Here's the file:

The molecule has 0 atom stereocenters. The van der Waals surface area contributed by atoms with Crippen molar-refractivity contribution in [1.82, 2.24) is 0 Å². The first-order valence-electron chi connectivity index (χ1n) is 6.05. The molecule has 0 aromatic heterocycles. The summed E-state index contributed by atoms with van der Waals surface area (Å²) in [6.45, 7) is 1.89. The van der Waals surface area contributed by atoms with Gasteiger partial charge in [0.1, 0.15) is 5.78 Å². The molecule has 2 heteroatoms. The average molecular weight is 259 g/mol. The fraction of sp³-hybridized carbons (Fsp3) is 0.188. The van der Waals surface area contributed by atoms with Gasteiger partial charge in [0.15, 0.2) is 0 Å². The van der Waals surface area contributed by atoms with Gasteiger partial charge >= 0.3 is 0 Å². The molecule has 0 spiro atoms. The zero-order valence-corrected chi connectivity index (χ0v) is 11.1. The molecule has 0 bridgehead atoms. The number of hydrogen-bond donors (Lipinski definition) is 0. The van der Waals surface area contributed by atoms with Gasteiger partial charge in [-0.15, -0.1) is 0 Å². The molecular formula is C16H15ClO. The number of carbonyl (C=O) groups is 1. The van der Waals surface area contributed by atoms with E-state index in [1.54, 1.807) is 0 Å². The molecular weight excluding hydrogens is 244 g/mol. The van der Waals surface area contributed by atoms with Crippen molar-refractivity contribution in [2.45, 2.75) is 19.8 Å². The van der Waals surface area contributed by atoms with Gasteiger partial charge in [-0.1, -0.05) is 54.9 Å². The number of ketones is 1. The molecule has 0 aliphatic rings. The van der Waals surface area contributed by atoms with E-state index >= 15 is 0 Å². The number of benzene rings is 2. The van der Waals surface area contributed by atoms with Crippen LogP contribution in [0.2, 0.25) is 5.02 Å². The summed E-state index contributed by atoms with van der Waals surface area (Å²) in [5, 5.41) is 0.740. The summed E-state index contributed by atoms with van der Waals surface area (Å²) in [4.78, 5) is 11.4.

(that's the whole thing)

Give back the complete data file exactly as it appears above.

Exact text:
The molecule has 0 atom stereocenters. The van der Waals surface area contributed by atoms with Crippen molar-refractivity contribution in [1.82, 2.24) is 0 Å². The first-order valence-electron chi connectivity index (χ1n) is 6.05. The molecule has 0 aromatic heterocycles. The summed E-state index contributed by atoms with van der Waals surface area (Å²) in [6.45, 7) is 1.89. The van der Waals surface area contributed by atoms with Gasteiger partial charge in [0.1, 0.15) is 5.78 Å². The molecule has 2 heteroatoms. The average molecular weight is 259 g/mol. The fraction of sp³-hybridized carbons (Fsp3) is 0.188. The van der Waals surface area contributed by atoms with Gasteiger partial charge in [0.15, 0.2) is 0 Å². The van der Waals surface area contributed by atoms with Gasteiger partial charge >= 0.3 is 0 Å². The molecule has 0 spiro atoms. The zero-order valence-corrected chi connectivity index (χ0v) is 11.1. The molecule has 0 bridgehead atoms. The number of hydrogen-bond donors (Lipinski definition) is 0. The van der Waals surface area contributed by atoms with Gasteiger partial charge in [-0.15, -0.1) is 0 Å². The molecular formula is C16H15ClO. The number of carbonyl (C=O) groups is 1. The van der Waals surface area contributed by atoms with E-state index in [1.54, 1.807) is 0 Å². The molecular weight excluding hydrogens is 244 g/mol. The van der Waals surface area contributed by atoms with Crippen molar-refractivity contribution in [2.45, 2.75) is 19.8 Å². The van der Waals surface area contributed by atoms with Gasteiger partial charge in [-0.1, -0.05) is 54.9 Å². The number of ketones is 1. The molecule has 0 aliphatic rings. The van der Waals surface area contributed by atoms with E-state index >= 15 is 0 Å². The number of benzene rings is 2. The van der Waals surface area contributed by atoms with Crippen LogP contribution in [0.2, 0.25) is 5.02 Å². The summed E-state index contributed by atoms with van der Waals surface area (Å²) in [5, 5.41) is 0.740. The summed E-state index contributed by atoms with van der Waals surface area (Å²) in [4.78, 5) is 11.4.